‘Track Attack – We Run Through The 5 Best Bargain Track Day Cars – And The Powerflex Parts You Should Fit To Them’
It probably won’t have escaped your notice that it’s becoming all but impossible to drive at speed on the public road network, and, much as it might sometimes be frustrating, that’s probably for the best. While the modern world might be light on Gatso-free B-road blasts, it’s heavy on the ideal solution to your driving dilemma – track days. Affordable, attainable and dotted throughout the UK, track days are the best means of pushing your car to the ragged edge, in (relative) safety and without endangering the lives of others – or your license!
With the above in mind, this is our rundown of the top 5 budget-friendly cars, all of which have the potential to make brilliant track day weapons. Of course, a term like budget is wholly relative and varies massively from person to person, so we’ve tried to include as broad a mix of models as possible and imposed a £10,000 limit.
1) BMW E46 M3
We’re not going to pretend that the likes of the E30 M3 can be had for our £10k budget (and indeed any half-decent M-car might be a challenge), but M-badged E46s do still crop up. Somewhat tricky to track down they might be, but those that do manage to nab themselves an E46 M3 will be getting one of the finest cars ever made by the Munich legends, complete with one of the firm’s ultimate inline six engines – and without a turbo in sight!
Already a superb handling car, the E46 M3 can be made even better via the Powerflex range. We’d recommend plumping for our front and rear mounting kits for the differential, both of which work in harmony to dramatically reduce driveline movement:
2) Mazda MX5
The car that almost single handily saved the small, budget sports car from the rising tide of hot hatches, the Mazda MX5 has remained loyal to its roots; all 4 generations are light, simple and offer sublime, forgiving handling. There can be no better car on which to base a cost-effective track day car, and our self-imposed budget gives us plenty of choice, from classic Mk1s (NA), oft overlooked Mk3s (NB) and the larger, more civilised Mk3 (NC). All 3 variants have their charms, and all offer the kind of handling which can make you fall in love with driving all over again!
Which Powerflex kit you plump for rather depends on the generation of MX5 you happen to own, but we’d highly recommend fitting our Steering Rack Mounting Bush Kit. It’s a complete replacement for the OEM version, one that’s sure to be showing its age by this point, and one which promises sharpened steering ‘feel:’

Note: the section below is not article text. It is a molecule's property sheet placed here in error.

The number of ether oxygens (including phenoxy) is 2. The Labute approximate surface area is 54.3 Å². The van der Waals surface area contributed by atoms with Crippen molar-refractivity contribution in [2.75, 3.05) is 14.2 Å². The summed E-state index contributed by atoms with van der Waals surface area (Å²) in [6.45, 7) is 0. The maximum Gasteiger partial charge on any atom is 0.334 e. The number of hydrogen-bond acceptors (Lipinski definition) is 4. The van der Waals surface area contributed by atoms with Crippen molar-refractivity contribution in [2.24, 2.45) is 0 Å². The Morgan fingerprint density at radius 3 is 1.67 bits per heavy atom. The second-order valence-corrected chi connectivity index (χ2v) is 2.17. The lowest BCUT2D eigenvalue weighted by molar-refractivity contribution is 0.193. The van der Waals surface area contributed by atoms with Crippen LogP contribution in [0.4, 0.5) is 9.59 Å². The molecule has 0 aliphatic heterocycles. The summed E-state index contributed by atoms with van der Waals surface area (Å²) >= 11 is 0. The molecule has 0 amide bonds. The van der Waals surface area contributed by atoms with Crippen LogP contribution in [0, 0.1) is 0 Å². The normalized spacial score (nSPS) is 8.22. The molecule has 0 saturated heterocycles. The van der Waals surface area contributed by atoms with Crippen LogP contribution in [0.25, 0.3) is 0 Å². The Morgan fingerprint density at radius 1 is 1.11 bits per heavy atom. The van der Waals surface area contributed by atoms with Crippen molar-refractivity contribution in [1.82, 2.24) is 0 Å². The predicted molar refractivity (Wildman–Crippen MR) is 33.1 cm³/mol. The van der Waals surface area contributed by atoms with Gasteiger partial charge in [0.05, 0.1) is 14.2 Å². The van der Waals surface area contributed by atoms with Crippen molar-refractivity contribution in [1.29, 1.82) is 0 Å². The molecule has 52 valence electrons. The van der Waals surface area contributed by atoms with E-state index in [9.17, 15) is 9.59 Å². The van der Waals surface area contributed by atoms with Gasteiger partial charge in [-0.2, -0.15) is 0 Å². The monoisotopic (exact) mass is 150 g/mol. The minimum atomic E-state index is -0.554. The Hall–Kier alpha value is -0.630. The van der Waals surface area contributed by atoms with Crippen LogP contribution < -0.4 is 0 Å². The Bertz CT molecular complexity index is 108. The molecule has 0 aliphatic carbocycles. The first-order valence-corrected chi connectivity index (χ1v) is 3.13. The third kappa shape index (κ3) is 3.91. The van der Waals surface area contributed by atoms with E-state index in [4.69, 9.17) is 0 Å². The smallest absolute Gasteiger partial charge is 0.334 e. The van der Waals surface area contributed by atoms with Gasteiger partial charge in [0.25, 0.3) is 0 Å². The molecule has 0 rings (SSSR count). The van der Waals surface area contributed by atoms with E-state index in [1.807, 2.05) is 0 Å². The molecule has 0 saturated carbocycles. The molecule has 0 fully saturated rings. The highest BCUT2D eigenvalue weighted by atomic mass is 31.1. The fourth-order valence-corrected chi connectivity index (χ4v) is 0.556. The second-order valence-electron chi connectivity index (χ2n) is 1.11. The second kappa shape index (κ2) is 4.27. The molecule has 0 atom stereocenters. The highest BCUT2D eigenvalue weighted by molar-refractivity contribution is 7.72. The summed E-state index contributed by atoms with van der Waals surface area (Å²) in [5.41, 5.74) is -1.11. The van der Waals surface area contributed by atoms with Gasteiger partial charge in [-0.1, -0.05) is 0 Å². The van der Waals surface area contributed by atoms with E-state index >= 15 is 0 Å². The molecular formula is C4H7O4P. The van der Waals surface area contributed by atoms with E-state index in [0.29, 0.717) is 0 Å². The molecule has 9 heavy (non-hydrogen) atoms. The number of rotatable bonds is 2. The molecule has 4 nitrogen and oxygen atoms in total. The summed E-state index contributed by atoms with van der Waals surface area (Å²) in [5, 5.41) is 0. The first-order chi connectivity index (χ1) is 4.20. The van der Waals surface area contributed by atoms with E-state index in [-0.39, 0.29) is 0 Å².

The Clio 172 and 182 represent the ultimate distillation of the French hot hatch ethos; they’re lightweight, simple, offer superb handling and decent power, and can be had for way, way less than our £10K budget. Car makers simply don’t make hot hatches of this kind nowadays, so we’d wholeheartedly recommend grabbing a half decent example while they’re still readily available, then stripping it out, fitting a roll-cage, some lightweight wheels…and the Powerflex product outlined below.
There’s no substitute for our Handling Pack when it comes to the hot versions of the Clio, complete with Front-Lower Wishbone bushes, Rear Beam Mounting Bushes, Rear-Upper Shock Mounts and a Dog-Bone Engine Mount:
The EP3 can claim to be the Civic which finally cemented the UK’s love for Type-R badged Hondas, and as such it’s all but certain to go down in automotive history. Prices for decent EP3s are already beginning to climb, helped along by the number of viable projects dwindling as the years progress and time (and ham-fisted drivers) takes its toll. Manic, VTEC-mashing performance has never been this attainable or this attractive, so we’d start hunting down a well-cared for example as soon as you can – you’ll kick yourself when they’re gone.
Part of the EP3’s appeal is the amount of steering feel it offers, that and the sharpness of response available, so all the more reason to fit our Front Arm, Front Bush Kit:
There’s more than one way to skin a cat, which in this case means that not all track cars have to be rear-wheel drive sports cars or front-wheel drive hot hatches, and the Subaru Impreza is a great example. The four-wheel drive gravel-chucking icon can be turned into a fearsome track car with help from the aftermarket, most of it focussed on ridding the Impreza of its innate tendency to understeer.
We’re able to supply a plethora of parts aimed at improving the Impreza’s handling traits, the Front Arm Rear Bush kit (complete with a caster adjustment range of +/- 0.33 deg) being but one example: